David Cameron and mobile phone
The prime minister said he was on a family walk at the time of the hoax mobile phone callReuters

A hoax caller who was put through to David Cameron's mobile phone apologised to the prime minister for "waking him up" in the middle of the morning while the Tory leader was on a family walk.

Cameron revealed during a speech in Eastleigh that he ended the conservation as soon it was clear the caller was a hoaxer and stressed that he did not disclose any sensitive information.

"My BlackBerry went in my pocket, I answered it and it claimed to be a conference call established between the head of GCHQ [Robert Hannigan] and some of the staff in my office," the prime minister explained.

"A voice came through, a voice I didn't recognise, the voice said that he was sorry to wake me up, which I thought was strange as it was 11 o'clock in the morning, and so I rapidly asked 'who is this?'.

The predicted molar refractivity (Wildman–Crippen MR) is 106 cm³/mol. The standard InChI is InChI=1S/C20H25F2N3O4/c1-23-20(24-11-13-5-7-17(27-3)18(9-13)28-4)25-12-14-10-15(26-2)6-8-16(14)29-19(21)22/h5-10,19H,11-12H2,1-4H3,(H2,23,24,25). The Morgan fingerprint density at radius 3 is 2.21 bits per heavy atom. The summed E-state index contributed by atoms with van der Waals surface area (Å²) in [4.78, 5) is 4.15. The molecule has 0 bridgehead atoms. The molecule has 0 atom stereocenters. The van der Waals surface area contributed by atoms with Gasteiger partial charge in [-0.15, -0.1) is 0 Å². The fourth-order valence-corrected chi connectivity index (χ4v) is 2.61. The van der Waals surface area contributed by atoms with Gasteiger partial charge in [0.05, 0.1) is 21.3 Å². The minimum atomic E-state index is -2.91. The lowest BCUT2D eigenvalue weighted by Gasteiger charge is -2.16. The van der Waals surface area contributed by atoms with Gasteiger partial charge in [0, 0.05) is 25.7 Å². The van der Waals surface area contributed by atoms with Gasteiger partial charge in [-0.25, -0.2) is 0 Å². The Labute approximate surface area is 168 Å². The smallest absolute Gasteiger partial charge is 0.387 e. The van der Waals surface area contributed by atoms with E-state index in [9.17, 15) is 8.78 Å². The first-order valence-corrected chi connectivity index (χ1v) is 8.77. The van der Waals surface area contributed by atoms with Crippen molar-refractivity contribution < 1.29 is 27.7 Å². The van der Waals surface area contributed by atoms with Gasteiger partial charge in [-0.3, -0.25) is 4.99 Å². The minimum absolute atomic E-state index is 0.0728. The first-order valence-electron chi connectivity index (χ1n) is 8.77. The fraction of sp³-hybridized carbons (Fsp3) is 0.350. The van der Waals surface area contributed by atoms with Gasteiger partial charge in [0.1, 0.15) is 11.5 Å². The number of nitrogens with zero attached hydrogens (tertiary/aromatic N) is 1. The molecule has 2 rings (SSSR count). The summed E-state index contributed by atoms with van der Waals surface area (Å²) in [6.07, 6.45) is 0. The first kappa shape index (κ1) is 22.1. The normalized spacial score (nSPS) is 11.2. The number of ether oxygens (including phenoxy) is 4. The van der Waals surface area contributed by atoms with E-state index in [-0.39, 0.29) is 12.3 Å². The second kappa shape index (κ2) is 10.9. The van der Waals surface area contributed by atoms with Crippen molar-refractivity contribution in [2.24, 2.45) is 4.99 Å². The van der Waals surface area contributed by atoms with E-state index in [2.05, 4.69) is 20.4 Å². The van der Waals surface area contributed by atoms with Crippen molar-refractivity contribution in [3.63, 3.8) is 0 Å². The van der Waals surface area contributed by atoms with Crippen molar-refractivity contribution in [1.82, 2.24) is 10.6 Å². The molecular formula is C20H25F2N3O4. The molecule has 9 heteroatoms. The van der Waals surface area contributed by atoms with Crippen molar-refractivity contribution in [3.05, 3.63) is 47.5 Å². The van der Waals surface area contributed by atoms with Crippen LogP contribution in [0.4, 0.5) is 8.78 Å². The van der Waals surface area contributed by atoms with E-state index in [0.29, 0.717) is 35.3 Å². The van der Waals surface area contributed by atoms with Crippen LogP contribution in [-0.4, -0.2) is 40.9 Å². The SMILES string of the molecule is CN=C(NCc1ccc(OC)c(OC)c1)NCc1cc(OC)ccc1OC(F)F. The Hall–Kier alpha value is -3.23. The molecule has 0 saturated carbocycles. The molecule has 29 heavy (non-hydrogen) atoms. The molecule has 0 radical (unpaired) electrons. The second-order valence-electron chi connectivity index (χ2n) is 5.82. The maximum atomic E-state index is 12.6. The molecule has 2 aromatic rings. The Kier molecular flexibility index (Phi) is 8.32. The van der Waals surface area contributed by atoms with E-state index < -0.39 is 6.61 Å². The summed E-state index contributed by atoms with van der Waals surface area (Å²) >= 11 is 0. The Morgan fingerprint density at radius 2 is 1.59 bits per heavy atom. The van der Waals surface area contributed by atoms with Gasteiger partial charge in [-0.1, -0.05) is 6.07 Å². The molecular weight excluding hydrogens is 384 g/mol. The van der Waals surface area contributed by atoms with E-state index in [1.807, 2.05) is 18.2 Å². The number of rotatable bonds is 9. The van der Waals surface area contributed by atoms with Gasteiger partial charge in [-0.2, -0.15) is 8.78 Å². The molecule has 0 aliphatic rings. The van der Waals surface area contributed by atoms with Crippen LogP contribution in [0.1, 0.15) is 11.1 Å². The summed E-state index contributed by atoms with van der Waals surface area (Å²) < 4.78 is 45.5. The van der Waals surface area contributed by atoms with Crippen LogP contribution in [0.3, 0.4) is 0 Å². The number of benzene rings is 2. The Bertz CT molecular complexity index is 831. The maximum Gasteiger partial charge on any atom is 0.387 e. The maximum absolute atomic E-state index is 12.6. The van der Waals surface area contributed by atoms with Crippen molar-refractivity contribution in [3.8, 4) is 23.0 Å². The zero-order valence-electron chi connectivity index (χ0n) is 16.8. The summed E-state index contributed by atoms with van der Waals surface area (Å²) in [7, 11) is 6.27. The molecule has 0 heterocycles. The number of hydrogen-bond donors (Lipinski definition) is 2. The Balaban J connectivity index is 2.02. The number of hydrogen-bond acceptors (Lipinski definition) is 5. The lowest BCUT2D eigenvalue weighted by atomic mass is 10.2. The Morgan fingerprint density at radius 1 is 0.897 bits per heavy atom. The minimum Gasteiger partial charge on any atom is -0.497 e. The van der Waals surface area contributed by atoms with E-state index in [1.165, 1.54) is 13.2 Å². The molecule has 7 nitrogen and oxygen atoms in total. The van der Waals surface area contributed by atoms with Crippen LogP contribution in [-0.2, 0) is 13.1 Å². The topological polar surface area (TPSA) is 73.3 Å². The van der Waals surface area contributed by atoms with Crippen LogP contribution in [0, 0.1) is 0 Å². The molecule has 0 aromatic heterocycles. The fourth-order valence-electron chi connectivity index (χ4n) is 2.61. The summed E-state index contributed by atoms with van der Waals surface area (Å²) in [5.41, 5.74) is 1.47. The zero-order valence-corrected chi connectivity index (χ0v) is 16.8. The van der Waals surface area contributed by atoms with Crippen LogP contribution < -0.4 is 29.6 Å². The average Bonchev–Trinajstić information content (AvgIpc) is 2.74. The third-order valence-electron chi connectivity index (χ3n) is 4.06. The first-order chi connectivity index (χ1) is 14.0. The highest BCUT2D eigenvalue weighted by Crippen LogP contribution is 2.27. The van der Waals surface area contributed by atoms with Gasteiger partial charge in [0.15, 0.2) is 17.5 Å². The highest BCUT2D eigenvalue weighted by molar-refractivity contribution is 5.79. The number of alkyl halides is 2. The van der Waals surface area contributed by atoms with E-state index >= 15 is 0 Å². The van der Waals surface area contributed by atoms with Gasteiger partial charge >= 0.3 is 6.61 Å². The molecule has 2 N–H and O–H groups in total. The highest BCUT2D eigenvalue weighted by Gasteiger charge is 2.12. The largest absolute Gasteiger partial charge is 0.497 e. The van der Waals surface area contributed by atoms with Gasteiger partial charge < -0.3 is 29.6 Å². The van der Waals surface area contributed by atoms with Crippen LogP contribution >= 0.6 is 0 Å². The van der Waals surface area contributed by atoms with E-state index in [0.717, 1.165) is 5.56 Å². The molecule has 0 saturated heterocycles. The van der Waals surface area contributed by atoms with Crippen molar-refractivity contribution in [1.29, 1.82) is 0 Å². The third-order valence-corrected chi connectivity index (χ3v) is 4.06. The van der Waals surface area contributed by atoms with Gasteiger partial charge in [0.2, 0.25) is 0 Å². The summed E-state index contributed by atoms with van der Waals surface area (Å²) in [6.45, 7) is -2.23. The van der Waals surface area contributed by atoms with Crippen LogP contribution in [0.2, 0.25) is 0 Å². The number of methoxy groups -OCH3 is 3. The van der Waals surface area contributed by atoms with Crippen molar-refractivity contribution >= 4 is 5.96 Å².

"To which the answer came 'it is a hoax call' and so I pushed the red button on the BlackBerry, which ended the call."

A man, purporting to be the caller, said he made a "complete monkeys out of GCHQ".

"I got the mobile number of a director. What's more, I'm off my face on booze and cocaine. I had some spliff too. I've been up all night, I'm utterly wasted – hilarious," he told The Sun.

He added: "What's really funny is that GCHQ believe the word of someone so smashed they can hardly string a sentence together."

Security procedures at Downing Street and GCHQ are now being reviewed after the incident.

A government spokeswoman said a notice had also "gone out to all departments to be on the alert for such calls".

"In the first instance, a call was made to GCHQ which resulted in the disclosure of a mobile phone number for the director," the spokeswoman said.

"The mobile number provided is never used for calls involving classified information. In the second instance, a hoax caller claiming to be the GCHQ director was connected to the prime minister.

"The prime minister ended the call when it became clear it was a hoax. In neither instance was sensitive information disclosed.

"Both GCHQ and Number 10 take security seriously and both are currently reviewing procedures following these hoax calls to ensure that the government learns any lessons from this incident."